People more likely to buy a home now than before Brexit
A greater proportion of people (12%) are more likely to purchase property now than they were at the beginning of the year, compared to just 4% less likely to do so, according to the Building Societies Association.
In its monthly consumer survey it found that confidence is returning to the UK housing market after a dip in the run-up to the EU Referendum. However the BSA also noted that the house price expectations of consumers have weakened following the vote.
So far, so good
So far the Referendum result has had less influence on buyer behaviour than may have been anticipated, according to the survey. More than two in five (44%) consumers who are more likely to buy a property say a change in personal circumstances has put them in a better position to do so, compared to a year ago.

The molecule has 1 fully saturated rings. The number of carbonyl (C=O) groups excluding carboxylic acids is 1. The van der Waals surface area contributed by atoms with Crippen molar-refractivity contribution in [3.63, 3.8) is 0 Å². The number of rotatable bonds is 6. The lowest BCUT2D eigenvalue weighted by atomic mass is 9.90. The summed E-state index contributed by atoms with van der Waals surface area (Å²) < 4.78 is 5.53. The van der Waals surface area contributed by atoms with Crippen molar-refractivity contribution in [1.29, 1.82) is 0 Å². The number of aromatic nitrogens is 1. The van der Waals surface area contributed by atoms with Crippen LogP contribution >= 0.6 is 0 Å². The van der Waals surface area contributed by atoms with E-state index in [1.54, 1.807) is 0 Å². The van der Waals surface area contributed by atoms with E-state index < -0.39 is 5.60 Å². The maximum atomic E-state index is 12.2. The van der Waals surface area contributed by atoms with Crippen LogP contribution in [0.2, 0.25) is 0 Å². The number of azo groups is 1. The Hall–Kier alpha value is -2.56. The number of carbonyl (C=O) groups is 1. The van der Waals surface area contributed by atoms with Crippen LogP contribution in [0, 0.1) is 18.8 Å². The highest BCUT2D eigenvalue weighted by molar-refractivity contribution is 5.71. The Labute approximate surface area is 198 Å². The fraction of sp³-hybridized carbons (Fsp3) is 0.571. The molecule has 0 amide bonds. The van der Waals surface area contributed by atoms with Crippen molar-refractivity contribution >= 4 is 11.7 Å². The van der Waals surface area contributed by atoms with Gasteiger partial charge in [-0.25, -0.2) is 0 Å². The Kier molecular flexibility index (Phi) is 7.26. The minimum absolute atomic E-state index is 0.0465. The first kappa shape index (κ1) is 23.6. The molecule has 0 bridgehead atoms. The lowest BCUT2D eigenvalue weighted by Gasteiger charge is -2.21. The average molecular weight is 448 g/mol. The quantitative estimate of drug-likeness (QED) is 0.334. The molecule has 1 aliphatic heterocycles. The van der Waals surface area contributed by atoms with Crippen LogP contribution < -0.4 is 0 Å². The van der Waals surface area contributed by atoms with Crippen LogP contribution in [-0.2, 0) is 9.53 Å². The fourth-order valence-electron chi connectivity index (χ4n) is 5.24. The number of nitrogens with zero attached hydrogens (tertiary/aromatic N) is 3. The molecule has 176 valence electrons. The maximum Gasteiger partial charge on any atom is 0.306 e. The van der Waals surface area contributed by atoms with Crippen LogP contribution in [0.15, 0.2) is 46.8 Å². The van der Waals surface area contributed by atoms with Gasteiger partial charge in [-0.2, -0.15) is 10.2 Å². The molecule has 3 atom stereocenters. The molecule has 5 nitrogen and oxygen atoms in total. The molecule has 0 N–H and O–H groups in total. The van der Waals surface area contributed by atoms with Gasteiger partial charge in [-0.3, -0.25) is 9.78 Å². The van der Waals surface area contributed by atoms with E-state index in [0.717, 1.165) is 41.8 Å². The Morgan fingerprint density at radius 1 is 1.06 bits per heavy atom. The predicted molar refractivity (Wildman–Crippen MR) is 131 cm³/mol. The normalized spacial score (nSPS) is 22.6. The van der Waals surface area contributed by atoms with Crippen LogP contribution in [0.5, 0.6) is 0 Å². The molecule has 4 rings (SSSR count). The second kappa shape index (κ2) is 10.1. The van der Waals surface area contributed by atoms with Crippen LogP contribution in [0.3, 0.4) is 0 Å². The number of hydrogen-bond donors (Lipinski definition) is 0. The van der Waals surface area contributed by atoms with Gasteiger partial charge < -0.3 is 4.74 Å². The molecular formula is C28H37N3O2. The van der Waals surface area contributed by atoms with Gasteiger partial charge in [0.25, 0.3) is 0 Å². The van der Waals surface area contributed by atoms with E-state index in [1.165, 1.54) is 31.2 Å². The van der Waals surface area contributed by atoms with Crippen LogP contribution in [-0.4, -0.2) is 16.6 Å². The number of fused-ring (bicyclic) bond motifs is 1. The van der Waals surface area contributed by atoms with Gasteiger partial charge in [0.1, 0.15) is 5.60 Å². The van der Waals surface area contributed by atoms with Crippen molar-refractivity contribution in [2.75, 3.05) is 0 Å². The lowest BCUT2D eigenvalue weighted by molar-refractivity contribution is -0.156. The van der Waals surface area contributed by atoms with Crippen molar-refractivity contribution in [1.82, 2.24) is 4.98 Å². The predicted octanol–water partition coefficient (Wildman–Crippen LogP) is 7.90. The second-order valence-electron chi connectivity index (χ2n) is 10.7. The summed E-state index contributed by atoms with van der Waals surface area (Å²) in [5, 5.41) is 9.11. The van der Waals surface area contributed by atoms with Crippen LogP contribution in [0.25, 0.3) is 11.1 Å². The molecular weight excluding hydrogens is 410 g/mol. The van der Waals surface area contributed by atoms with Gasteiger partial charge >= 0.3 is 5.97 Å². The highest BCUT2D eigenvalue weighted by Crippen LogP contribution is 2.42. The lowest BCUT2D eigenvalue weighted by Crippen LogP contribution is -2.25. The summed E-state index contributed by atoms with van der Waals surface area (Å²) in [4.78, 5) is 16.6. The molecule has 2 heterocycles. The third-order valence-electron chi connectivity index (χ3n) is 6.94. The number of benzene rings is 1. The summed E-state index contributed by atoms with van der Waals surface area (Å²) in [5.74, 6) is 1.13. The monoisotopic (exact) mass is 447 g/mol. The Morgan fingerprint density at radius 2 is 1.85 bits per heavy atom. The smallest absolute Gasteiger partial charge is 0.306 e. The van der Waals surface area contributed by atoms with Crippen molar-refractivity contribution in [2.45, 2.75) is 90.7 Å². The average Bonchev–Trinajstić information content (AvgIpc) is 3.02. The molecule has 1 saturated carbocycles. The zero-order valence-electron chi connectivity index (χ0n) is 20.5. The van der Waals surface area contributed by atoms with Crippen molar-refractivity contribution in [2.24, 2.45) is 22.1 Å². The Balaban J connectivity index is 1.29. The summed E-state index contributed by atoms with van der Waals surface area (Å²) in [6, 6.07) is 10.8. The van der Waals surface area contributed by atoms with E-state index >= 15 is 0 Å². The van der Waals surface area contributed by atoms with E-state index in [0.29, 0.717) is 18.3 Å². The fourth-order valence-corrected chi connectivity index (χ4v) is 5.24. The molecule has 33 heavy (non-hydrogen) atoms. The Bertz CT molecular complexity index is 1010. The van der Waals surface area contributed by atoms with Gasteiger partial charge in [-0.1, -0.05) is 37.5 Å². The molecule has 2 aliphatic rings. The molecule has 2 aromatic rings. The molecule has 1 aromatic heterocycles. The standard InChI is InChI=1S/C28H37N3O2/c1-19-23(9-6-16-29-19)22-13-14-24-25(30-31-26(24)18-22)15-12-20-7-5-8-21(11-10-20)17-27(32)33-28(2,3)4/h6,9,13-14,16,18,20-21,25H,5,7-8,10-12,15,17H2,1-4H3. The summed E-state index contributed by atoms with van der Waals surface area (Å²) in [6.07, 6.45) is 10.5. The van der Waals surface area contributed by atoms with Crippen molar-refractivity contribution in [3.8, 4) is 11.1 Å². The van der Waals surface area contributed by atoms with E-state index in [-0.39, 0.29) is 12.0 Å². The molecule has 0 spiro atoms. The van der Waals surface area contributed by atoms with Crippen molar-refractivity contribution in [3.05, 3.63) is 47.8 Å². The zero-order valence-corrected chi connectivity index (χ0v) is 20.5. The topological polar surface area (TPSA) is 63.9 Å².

The results show that a change in personal circumstances is also a key reason consumers are less likely to buy property than they were this time last year, cited by 20%. The same proportion cited the Referendum result as a reason for holding off. A further 19% said they were less likely to buy because they have already bought a home this year.
House price expectations have also softened, with 17% of consumers of the view that house prices are likely to fall in the next 12 months. This time last year just 4%1 believed prices would drop.
Paul Broadhead, head of mortgage policy at the BSA said: “With more people viewing now as a good time to buy a property, the BSA’s September Property Tracker results show a bounce back in consumer confidence.
“Following the decision on 24 June, there were numerous media reports of buyers pulling out of property purchases, but the fundamentals of the housing market remain strong, and there has not been a significant reduction in housing demand. Mortgage interest rates are at an all-time low and UK building societies continue to offer market leading products.”